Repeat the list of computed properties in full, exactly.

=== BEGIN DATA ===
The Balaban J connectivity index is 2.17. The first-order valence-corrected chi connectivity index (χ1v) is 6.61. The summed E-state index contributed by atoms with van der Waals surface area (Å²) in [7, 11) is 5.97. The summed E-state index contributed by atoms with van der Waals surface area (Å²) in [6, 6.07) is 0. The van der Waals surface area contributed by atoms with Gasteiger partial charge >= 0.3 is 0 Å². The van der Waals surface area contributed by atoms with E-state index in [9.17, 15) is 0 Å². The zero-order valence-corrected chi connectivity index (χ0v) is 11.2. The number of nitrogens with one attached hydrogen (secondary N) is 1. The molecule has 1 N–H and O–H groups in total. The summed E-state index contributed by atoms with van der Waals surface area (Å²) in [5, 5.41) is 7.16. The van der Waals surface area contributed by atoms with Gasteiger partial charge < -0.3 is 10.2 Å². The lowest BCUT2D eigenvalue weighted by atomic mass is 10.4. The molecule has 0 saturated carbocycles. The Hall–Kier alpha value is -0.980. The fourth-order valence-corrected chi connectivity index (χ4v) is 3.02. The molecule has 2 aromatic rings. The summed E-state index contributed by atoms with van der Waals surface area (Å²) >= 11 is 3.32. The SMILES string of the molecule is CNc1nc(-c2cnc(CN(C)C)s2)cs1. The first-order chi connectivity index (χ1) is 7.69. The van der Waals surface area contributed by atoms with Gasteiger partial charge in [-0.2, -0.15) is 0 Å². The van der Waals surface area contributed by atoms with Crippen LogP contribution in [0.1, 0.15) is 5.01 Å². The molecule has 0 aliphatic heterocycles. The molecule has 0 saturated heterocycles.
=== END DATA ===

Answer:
The Balaban J connectivity index is 2.17. The first-order valence-corrected chi connectivity index (χ1v) is 6.61. The summed E-state index contributed by atoms with van der Waals surface area (Å²) in [7, 11) is 5.97. The summed E-state index contributed by atoms with van der Waals surface area (Å²) in [6, 6.07) is 0. The van der Waals surface area contributed by atoms with Gasteiger partial charge >= 0.3 is 0 Å². The van der Waals surface area contributed by atoms with E-state index in [9.17, 15) is 0 Å². The zero-order valence-corrected chi connectivity index (χ0v) is 11.2. The number of nitrogens with one attached hydrogen (secondary N) is 1. The molecule has 1 N–H and O–H groups in total. The summed E-state index contributed by atoms with van der Waals surface area (Å²) in [5, 5.41) is 7.16. The van der Waals surface area contributed by atoms with Gasteiger partial charge < -0.3 is 10.2 Å². The lowest BCUT2D eigenvalue weighted by atomic mass is 10.4. The molecule has 0 saturated carbocycles. The Hall–Kier alpha value is -0.980. The fourth-order valence-corrected chi connectivity index (χ4v) is 3.02. The molecule has 2 aromatic rings. The summed E-state index contributed by atoms with van der Waals surface area (Å²) >= 11 is 3.32. The SMILES string of the molecule is CNc1nc(-c2cnc(CN(C)C)s2)cs1. The first-order chi connectivity index (χ1) is 7.69. The van der Waals surface area contributed by atoms with Gasteiger partial charge in [-0.2, -0.15) is 0 Å². The van der Waals surface area contributed by atoms with Crippen LogP contribution in [0.1, 0.15) is 5.01 Å². The molecule has 0 aliphatic heterocycles. The molecule has 0 saturated heterocycles.